COVID-19 IMPACTS: Legal hotline for voters available; lawmakers’ Springfield return date uncertain
The Capitol Rotunda is nearly empty Friday as lawmakers are not at the Statehouse and large gatherings are disallowed there out of concern about the spread of coronavirus disease, COVID-19. (Capitol News Illinois photo by Ben Orner)
Primary elections will go on as scheduled Tuesday
By REBECCA ANZEL
Capitol News Illinois
SPRINGFIELD — Legal volunteers are staffing an Illinois call center to address issues and concerns voters might have while casting a ballot in the primary election Tuesday.
“No voter should be disenfranchised as a result of unanticipated challenges that we face this election cycle,” Kristen Clarke, president and executive director of Lawyers’ Committee for Civil Rights Under Law, said in a statement.
Some of those issues could include misinformation, voter intimidation, inaccurate identification requests and problems with mail-in ballots.
Timna Axel, director of communications for Chicago Lawyers’ Committee for Civil Rights, said the coronavirus outbreak has created “a lot of confusion” across the state. A deluge of election judges have canceled their shifts and left precinct locations understaffed, and state-ordered polling place relocations without proper notification to voters might cause problems.
She added Illinoisans who requested a mail-in ballot and never received it are still allowed to vote in person Monday and Tuesday.
The professionals — trained by Chicago Lawyers’ Committee for Civil Rights, the national Lawyers’ Committee for Civil Rights Under Law, and Kirkland & Ellis LLP — staff a similar call center for each election. This year, it will be open from 5:30 a.m. to 8 p.m. Tuesday.
The main number is 866-OUR-VOTE. There are also three hotlines Illinoisans who speak another language can call:
- Spanish: 888-VE-Y-VOTA (888-839-8682)
- Cantonese, Mandarin, Vietnamese, Korean, Bengali, Hindi, Urdu and Tagalog: 888-API-VOTE (88-274-8683)
- Arabic: 844-YALLA-US (844-925-5287)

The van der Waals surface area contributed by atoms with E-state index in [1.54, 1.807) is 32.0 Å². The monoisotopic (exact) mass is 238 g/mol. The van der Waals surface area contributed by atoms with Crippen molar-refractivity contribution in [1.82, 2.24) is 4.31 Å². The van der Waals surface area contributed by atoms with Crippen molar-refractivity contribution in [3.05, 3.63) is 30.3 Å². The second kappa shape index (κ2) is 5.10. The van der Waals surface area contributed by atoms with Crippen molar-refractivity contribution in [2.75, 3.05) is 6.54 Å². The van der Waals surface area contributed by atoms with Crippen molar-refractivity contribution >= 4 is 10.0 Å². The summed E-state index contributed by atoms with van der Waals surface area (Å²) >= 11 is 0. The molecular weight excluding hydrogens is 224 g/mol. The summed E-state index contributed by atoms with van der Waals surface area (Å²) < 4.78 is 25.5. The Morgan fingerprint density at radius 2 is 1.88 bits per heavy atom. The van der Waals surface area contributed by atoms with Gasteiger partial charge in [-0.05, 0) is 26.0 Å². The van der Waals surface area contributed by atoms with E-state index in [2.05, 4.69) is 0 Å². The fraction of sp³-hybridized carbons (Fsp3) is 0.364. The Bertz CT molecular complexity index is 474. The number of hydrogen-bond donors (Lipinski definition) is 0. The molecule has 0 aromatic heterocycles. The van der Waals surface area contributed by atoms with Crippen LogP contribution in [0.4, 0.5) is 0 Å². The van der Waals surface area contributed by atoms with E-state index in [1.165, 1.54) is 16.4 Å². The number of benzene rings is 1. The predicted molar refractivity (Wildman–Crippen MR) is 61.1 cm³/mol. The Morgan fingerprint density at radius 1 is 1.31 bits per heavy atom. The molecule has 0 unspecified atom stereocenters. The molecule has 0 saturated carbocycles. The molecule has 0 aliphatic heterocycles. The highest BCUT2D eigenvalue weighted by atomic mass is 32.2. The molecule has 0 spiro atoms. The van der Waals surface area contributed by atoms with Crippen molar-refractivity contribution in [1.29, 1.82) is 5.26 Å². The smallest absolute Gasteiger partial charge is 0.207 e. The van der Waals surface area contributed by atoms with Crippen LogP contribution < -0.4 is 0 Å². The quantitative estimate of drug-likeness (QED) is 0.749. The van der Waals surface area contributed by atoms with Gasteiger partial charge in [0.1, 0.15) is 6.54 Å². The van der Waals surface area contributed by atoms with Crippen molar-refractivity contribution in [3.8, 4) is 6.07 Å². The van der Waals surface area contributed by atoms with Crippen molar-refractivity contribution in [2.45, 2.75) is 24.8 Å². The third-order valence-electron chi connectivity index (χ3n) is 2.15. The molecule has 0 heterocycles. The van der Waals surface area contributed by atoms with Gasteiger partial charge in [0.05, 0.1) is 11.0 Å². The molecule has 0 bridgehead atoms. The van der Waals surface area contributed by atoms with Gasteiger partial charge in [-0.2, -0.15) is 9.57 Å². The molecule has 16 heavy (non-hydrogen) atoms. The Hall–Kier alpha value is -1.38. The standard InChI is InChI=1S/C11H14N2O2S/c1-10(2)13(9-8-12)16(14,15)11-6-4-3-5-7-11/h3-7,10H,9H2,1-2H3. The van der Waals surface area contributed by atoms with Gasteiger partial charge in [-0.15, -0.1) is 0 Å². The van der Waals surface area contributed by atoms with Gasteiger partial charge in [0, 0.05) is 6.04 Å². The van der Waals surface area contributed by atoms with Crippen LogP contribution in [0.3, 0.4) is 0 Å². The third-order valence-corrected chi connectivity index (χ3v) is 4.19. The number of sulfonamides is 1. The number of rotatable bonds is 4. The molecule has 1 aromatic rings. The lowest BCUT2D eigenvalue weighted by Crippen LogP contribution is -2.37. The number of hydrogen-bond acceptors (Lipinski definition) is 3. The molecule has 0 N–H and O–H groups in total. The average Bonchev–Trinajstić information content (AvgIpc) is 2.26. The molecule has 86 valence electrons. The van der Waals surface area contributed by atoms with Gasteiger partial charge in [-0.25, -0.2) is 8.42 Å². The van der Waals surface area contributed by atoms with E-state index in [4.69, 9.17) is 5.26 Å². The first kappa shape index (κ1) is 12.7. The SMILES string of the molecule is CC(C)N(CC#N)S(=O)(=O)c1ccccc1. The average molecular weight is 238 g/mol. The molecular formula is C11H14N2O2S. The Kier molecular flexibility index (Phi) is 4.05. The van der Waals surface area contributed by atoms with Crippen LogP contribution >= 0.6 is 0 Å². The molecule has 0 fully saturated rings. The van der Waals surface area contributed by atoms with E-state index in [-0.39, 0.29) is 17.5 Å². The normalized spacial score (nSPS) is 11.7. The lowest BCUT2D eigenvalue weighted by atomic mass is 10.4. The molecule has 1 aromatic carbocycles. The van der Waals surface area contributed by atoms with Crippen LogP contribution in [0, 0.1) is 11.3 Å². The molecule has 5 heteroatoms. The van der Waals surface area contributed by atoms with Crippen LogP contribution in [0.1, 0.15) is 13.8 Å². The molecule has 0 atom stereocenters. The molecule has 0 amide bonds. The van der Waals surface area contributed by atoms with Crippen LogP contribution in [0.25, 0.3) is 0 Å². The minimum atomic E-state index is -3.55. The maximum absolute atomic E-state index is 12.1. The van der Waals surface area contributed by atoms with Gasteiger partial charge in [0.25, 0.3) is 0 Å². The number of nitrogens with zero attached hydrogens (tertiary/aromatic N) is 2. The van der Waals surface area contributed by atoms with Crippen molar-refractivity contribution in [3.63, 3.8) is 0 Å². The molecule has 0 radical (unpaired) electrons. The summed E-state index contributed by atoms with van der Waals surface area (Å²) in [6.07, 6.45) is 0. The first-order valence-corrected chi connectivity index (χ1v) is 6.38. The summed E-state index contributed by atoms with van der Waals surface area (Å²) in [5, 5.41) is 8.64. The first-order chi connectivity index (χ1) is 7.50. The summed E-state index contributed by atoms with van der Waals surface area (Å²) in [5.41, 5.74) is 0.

“We have to have our elections continue,” Gov. JB Pritzker said during a news conference Monday. “This is the right thing to do our democracy needs to go on, we need to elect leaders. If we cancel these elections, when would you have an election, that would be a question I might ask.”
Pritzker said the “most important thing” is that precautions are being taken, such as wiping down voting machines, stocking hand sanitizer and maintaining proper distance between people.
Lawmakers’ return to Springfield ‘in flux’
It is uncertain when lawmakers will return to session in Springfield. House and Senate leadership officially canceled only one week of legislative session and, according to the calendar published in January, are scheduled to return Tuesday, March 24.
House Democrats, though, are being told the schedule is “in flux.”
House Democratic leadership sent caucus members a memo Monday urging them to “be prepared to return to Springfield for session at any time.”
Jessica Basham, House Speaker Michael Madigan’s chief of staff, wrote representatives should begin planning — deciding on a transportation method that will not compromise their health and on practices to keep themselves safe while at the Statehouse.
“Any call for session will not be made lightly — the greatest priority is the consideration of the health and safety of all our communities,” Basham wrote. “A call to return to Springfield amidst this public health emergency would only occur if necessary.”
She added the spring session’s schedule is “being reviewed daily and should be considered ‘in flux.’”
The four legislative leaders and officials from Democratic Gov. J.B. Pritzker’s office are deciding which legislative measures are necessary to respond to the coronavirus pandemic, according to the memo.
A spokesperson for Senate President Don Harmon said that chamber’s session schedule is also tentative.
Nurses demand child care services
Nurses “on the frontlines of the coronavirus pandemic” are demanding officials at all levels of government to ensure child care services are provided.
The Illinois Nurses Association, the industry’s union, said in a statement Monday that the increase in cases of COVID-19 will fatigue the state’s nurses.
“As the coronavirus spreads, nurses will be called on to work more hours and extensive overtime and expose themselves to the virus,” the association said in a news release. “... As schools are closed to stop the spread of this disease, nurses need child care to take care of their responsibilities at home, as they take care of patients on the frontline of this pandemic.”
The union is also urging nurses receive personal protective equipment as deemed appropriate by science.